Bay Frost


Article by David Marks
The frequently given advice concerning bay trees and frost damage is that they will withstand temperatures down to -5°C (23°F) without significant damage. As far as short and sharp advice is concerned that’s about correct but it is by no means all the story. We investigate this subject in depth and use our extensive practical experience to suggest some of the methods you can use to protect your bay tree from frost damage.


Bay trees grown in pots are more prone to frost damage compared to ground grown bay trees. The reason is simple, the compost in pots freezes much quicker than the ground.\ Where a plant is in frozen ground / compost the roots cannot absorb water and the freezing then defrosting process can seriously damage the roots. The following is a list of preventative frost protection measures which you can take, each one is discussed in more detail in the paragraphs below:

  • Temporarily move the plant to warmer, covered conditions if possible (in an unheated room or a greenhouse) when sub-zero temperatures threaten
  • Place the plant against an exterior heated house wall which will raise the temperature a degree or two
  • Avoid windy conditions, move the plant to a protected position
  • The larger the pot size the better
  • If available use frost protection jackets but read our comments below on this subject very carefully before using them.
  • Do not feed your bay tree from the end of September until March.
  • Keep the compost moist from October to March.

Frost on bay tree leaves


Typically this would be an unheated greenhouse or smaller plastic covered grow house. Both of these will raise the temperature by roughly 2°C, more if against the heated wall of a house. It will also protect your plant from windy conditions. We show below a typical plastic covered grow house positioned against an unheated wall of a house.

Mini-plastic greenhouse

If you use a plastic greenhouse such as this then beware of condensation which quickly forms on the inside when the cover is closed. Preferably open the cover during the day when temperatures are above freezing but at the very least open the covers as soon as the sub-zero temperatures pass.

Placing your bay tree inside when cold weather is likely is the most reliable method of protecting it. An unheated room, in an otherwise heated house, will protect your plant from frost damage in all areas of the UK. A garage is also a good option. Don’t worry about the lack of light if the bay tree is kept in the dark, it will easily survive without light for a week, two weeks at a pinch. As soon as conditions permit, move the plant back into natural light conditions.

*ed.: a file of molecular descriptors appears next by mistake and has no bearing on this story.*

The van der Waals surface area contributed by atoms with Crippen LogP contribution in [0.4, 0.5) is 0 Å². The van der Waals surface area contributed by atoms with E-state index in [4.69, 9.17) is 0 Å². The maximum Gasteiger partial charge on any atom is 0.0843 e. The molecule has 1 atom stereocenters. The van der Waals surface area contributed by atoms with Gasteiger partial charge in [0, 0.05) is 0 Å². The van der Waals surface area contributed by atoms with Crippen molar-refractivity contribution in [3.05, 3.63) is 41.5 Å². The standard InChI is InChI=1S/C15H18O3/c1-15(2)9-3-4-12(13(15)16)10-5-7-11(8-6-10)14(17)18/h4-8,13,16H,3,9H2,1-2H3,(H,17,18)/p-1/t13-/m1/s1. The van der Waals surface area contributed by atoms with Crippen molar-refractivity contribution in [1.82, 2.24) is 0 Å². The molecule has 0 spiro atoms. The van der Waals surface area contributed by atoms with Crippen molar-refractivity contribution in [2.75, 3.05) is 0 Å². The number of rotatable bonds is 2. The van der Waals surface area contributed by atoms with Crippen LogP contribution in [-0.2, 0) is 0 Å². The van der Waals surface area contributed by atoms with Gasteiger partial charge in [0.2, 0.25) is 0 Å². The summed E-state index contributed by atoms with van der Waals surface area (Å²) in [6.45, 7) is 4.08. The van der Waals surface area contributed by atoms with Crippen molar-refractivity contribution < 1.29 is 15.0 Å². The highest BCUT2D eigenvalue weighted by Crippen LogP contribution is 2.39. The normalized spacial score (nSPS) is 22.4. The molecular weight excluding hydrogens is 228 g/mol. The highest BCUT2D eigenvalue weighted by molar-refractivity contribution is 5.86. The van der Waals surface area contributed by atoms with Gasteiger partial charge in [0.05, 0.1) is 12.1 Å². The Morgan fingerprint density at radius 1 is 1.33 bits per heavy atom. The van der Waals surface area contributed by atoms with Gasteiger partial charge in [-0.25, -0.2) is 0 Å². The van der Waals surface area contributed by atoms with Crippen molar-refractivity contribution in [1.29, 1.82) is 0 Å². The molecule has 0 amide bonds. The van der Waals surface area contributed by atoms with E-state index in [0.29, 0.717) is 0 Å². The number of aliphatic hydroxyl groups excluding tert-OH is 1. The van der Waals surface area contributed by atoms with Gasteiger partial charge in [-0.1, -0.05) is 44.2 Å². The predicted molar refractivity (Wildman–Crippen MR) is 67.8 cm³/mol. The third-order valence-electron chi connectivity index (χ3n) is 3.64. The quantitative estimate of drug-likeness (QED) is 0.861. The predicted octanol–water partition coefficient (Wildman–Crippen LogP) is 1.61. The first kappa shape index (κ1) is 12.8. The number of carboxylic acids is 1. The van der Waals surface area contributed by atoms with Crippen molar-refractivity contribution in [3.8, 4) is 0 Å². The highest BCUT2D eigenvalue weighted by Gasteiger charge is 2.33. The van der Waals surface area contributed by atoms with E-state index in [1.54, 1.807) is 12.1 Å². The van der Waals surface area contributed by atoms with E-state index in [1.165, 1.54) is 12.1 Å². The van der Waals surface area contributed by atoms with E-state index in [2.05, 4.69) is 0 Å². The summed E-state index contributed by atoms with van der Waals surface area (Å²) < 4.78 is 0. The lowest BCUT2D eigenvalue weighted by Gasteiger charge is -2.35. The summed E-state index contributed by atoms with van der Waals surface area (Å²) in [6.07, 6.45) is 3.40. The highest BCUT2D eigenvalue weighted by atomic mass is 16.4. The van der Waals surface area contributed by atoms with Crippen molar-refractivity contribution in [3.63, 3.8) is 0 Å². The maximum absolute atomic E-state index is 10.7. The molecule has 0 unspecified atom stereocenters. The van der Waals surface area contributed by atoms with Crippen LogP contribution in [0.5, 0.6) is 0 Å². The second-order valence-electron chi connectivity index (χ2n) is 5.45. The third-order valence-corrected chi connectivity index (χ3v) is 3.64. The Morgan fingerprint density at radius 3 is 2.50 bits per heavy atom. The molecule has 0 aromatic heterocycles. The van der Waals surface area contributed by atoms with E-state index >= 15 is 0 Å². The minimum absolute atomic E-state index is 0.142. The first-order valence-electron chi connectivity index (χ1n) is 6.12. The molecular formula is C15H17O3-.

In our opinion this is a vastly under-rated method for reducing frost damage. We did a test, comparing the temperature at ground level between an open area, inside a plastic greenhouse against an unheated wall and uncovered against an unheated wall (all in the shade). On the same day at the same time the temperature in the plastic greenhouse and the temperature against the unheated wall were the same, about 2°C above that in the open ground.

By far the most surprising result was the temperature we recorded against the exterior wall of a heated house which received sun for the majority of the day (even though the temperatures were recorded in the shade) which was 6°C above the recorded temperature in the open in a shady area (see picture below).

temperature reading

Placing your plants where the sun can get to them during the day (especially in the morning) has an unwanted consequence however. During cold nights the temperatures will plummet and then during the next sunny day the temperatures will rise quickly. These large fluctuations in temperatures cause quick freezing followed by quick thaws – a very damaging situation for plants in pots.

Our advice as far as positioning is concerned can be summarised as follows:

  • if possible during cold periods, place the bay tree in an unheated greenhouse. Be sure to move the plant out into the open as soon as the very cold conditions pass. Greenhouses can get exceptionally hot very quickly in even mild weather and bay trees do not like those conditions and nor do their roots like fluctuating temperatures.
  • if that is not possible, place it in a garage or unheated room in the house. Do not be concerned about the lack of light for a week or so, as long as you return the plant to a position with light as soon as the cold period passes.
  • the third best option is to place the plant against the exterior wall of a heated room which does not get sun during the mornings